THE Christian apostle Paul was fluent in certain major languages of his day. He had received the equivalent of a university education today. He enjoyed all the advantages and rights of a Roman citizen. (Acts 21:37-40; 22:3, 28) These credentials could have enabled him to become rich and famous. Yet, he said: “What things were gains to me, these I have considered loss on account of the Christ . . . and I consider them as a lot of refuse, that I may gain Christ.” (Philippians 3:7, 8) Why did Paul make such a statement?
Formerly known as Saul of Tarsus and as a persecutor of those “who belonged to The Way,” Paul became a believer after being given a vision of the resurrected and glorified Jesus. (Acts 9:1-19) For Paul, this experience on the road to Damascus proved beyond the shadow of a doubt that Jesus was the promised Messiah, or Christ, the future ruler of the promised Kingdom. It also brought about a dramatic change in Paul’s life course, as indicated by his forceful statement noted above. In other words, being sincere and of honest heart, Paul repented.—Galatians 1:13-16.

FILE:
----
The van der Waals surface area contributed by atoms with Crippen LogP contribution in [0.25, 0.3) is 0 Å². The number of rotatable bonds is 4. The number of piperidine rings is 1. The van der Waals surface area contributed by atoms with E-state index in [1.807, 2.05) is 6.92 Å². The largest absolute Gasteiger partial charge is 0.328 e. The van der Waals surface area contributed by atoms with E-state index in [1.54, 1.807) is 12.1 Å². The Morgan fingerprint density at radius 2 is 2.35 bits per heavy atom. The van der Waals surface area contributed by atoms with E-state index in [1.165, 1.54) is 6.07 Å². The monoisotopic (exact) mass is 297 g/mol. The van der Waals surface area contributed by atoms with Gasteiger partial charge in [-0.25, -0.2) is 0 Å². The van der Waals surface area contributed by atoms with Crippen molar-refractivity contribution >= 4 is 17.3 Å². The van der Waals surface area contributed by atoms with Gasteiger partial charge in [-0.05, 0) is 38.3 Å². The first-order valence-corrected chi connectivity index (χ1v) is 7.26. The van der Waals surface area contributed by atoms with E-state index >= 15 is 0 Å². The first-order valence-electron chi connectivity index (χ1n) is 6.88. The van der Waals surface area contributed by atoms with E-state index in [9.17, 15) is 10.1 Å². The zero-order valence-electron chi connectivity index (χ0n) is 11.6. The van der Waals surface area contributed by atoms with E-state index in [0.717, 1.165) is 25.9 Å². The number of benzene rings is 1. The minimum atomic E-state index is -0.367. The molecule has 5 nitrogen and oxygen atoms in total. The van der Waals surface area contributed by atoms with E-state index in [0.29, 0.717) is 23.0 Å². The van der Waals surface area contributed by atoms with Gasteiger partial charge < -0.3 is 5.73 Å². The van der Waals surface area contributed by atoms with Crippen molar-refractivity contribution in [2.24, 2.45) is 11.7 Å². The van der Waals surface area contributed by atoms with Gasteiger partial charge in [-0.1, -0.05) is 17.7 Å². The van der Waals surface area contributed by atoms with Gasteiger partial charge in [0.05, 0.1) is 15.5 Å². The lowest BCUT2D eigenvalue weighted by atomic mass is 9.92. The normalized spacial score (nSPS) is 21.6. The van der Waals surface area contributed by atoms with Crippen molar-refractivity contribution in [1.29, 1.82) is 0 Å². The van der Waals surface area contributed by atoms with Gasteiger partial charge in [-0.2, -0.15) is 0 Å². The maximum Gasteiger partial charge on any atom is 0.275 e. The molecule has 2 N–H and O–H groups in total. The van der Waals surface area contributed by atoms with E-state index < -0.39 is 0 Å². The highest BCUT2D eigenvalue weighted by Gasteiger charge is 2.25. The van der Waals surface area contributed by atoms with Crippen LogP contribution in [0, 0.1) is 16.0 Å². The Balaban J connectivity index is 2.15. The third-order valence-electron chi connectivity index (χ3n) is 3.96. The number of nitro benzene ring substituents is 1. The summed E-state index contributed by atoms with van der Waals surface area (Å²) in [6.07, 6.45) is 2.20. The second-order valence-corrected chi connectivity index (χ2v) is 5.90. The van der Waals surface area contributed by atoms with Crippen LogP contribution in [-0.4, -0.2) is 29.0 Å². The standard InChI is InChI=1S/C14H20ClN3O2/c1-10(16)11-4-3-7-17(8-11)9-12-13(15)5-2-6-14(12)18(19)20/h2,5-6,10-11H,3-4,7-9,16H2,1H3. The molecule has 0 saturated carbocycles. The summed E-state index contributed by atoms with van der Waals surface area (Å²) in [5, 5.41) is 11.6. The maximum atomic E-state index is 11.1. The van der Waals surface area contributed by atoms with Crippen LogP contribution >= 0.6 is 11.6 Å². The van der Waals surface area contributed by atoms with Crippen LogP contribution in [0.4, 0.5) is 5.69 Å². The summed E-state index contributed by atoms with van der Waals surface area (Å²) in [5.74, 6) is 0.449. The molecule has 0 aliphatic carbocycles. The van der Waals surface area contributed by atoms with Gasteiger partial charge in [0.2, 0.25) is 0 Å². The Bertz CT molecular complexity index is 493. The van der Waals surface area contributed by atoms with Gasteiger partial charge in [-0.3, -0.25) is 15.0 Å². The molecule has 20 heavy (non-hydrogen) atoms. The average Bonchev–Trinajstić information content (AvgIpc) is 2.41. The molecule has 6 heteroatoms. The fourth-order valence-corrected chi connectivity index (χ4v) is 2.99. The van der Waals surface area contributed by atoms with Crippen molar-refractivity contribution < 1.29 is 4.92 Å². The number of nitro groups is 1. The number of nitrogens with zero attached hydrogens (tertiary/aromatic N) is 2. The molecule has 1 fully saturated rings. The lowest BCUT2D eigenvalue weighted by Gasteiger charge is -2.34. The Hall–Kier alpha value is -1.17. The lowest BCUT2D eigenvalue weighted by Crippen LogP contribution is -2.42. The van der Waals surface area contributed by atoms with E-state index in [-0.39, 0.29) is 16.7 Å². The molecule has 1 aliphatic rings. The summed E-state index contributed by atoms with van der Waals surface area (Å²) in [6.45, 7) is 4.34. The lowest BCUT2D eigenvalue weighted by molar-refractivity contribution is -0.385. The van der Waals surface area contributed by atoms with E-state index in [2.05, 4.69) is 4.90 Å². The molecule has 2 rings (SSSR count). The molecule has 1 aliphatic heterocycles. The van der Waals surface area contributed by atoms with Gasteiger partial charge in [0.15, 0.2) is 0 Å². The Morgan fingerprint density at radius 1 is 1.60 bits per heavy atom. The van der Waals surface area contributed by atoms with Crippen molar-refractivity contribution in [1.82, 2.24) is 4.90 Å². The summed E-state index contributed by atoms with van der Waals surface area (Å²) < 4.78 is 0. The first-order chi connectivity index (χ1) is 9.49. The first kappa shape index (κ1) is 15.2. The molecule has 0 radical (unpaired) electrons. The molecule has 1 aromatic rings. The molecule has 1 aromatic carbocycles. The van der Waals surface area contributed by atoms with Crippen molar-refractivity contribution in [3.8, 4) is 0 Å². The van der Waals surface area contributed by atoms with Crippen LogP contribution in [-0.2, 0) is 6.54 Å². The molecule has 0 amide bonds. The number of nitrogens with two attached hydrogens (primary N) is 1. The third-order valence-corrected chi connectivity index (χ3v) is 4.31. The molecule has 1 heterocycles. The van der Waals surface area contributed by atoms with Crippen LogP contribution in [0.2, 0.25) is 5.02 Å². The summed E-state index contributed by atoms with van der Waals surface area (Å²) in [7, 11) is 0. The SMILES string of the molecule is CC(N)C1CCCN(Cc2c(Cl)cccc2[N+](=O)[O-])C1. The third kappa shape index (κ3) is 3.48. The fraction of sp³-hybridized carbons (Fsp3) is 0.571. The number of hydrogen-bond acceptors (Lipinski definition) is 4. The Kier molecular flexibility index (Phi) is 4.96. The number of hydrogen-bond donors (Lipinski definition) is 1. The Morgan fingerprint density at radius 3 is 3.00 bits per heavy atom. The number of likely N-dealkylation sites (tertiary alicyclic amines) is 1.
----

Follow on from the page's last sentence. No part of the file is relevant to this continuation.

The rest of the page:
In the Bible, the verb “repent” is often translated from a Greek word that literally means “afterknowing,” as opposed to “foreknowing.” Thus, repentance involves a change in one’s mind, attitude, or purpose, a rejection of one’s former ways as unsatisfactory. (Acts 3:19; Revelation 2:5) In Paul’s case, he did not let that momentous event on the road to Damascus remain simply an emotional or even a so-called spiritual experience. For him it was an awakening to the fact that his former way of life, in ignorance of Christ, was futile. He realized, too, that in order to benefit from his newly found knowledge about the Christ, he must do something to rectify his life course.—Romans 2:4; Ephesians 4:24.